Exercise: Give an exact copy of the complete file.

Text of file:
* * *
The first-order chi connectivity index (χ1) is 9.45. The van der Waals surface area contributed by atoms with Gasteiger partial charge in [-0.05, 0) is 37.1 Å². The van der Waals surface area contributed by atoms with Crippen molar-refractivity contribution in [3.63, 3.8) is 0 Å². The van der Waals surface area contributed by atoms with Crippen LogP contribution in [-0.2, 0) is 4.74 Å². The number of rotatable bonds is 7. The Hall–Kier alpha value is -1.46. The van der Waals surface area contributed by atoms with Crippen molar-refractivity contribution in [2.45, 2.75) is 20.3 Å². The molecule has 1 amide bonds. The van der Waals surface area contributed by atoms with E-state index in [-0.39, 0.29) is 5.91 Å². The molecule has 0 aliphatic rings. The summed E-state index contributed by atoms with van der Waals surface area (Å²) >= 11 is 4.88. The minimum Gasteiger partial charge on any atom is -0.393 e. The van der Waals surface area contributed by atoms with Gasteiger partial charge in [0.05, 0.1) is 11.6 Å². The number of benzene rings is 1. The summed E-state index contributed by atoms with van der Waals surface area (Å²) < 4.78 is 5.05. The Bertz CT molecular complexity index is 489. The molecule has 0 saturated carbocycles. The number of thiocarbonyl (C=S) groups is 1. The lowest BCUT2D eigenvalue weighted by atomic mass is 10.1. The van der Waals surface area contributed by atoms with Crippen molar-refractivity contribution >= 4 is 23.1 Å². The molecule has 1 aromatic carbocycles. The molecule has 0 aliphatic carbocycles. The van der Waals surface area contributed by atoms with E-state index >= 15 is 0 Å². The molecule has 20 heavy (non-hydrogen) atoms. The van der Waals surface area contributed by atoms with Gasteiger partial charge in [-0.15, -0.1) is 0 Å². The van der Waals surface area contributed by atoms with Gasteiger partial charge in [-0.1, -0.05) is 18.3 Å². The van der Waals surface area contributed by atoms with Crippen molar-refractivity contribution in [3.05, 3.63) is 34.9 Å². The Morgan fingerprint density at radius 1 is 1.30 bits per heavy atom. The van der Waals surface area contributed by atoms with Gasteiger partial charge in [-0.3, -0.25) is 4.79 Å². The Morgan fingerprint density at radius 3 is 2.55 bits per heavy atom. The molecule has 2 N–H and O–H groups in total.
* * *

The first-order chi connectivity index (χ1) is 9.45. The van der Waals surface area contributed by atoms with Gasteiger partial charge in [-0.05, 0) is 37.1 Å². The van der Waals surface area contributed by atoms with Crippen molar-refractivity contribution in [3.63, 3.8) is 0 Å². The van der Waals surface area contributed by atoms with Crippen LogP contribution in [-0.2, 0) is 4.74 Å². The number of rotatable bonds is 7. The Hall–Kier alpha value is -1.46. The van der Waals surface area contributed by atoms with Crippen molar-refractivity contribution in [2.45, 2.75) is 20.3 Å². The molecule has 1 amide bonds. The van der Waals surface area contributed by atoms with E-state index in [-0.39, 0.29) is 5.91 Å². The molecule has 0 aliphatic rings. The summed E-state index contributed by atoms with van der Waals surface area (Å²) >= 11 is 4.88. The minimum Gasteiger partial charge on any atom is -0.393 e. The van der Waals surface area contributed by atoms with Gasteiger partial charge in [0.05, 0.1) is 11.6 Å². The number of benzene rings is 1. The summed E-state index contributed by atoms with van der Waals surface area (Å²) < 4.78 is 5.05. The Bertz CT molecular complexity index is 489. The molecule has 0 saturated carbocycles. The number of thiocarbonyl (C=S) groups is 1. The lowest BCUT2D eigenvalue weighted by atomic mass is 10.1. The van der Waals surface area contributed by atoms with Crippen molar-refractivity contribution >= 4 is 23.1 Å². The molecule has 1 aromatic carbocycles. The molecule has 0 aliphatic carbocycles. The van der Waals surface area contributed by atoms with E-state index >= 15 is 0 Å². The molecule has 20 heavy (non-hydrogen) atoms. The van der Waals surface area contributed by atoms with Gasteiger partial charge in [-0.15, -0.1) is 0 Å². The van der Waals surface area contributed by atoms with Gasteiger partial charge in [-0.1, -0.05) is 18.3 Å². The van der Waals surface area contributed by atoms with Crippen molar-refractivity contribution in [3.05, 3.63) is 34.9 Å². The Morgan fingerprint density at radius 1 is 1.30 bits per heavy atom. The van der Waals surface area contributed by atoms with Gasteiger partial charge in [-0.3, -0.25) is 4.79 Å². The Morgan fingerprint density at radius 3 is 2.55 bits per heavy atom. The molecule has 2 N–H and O–H groups in total.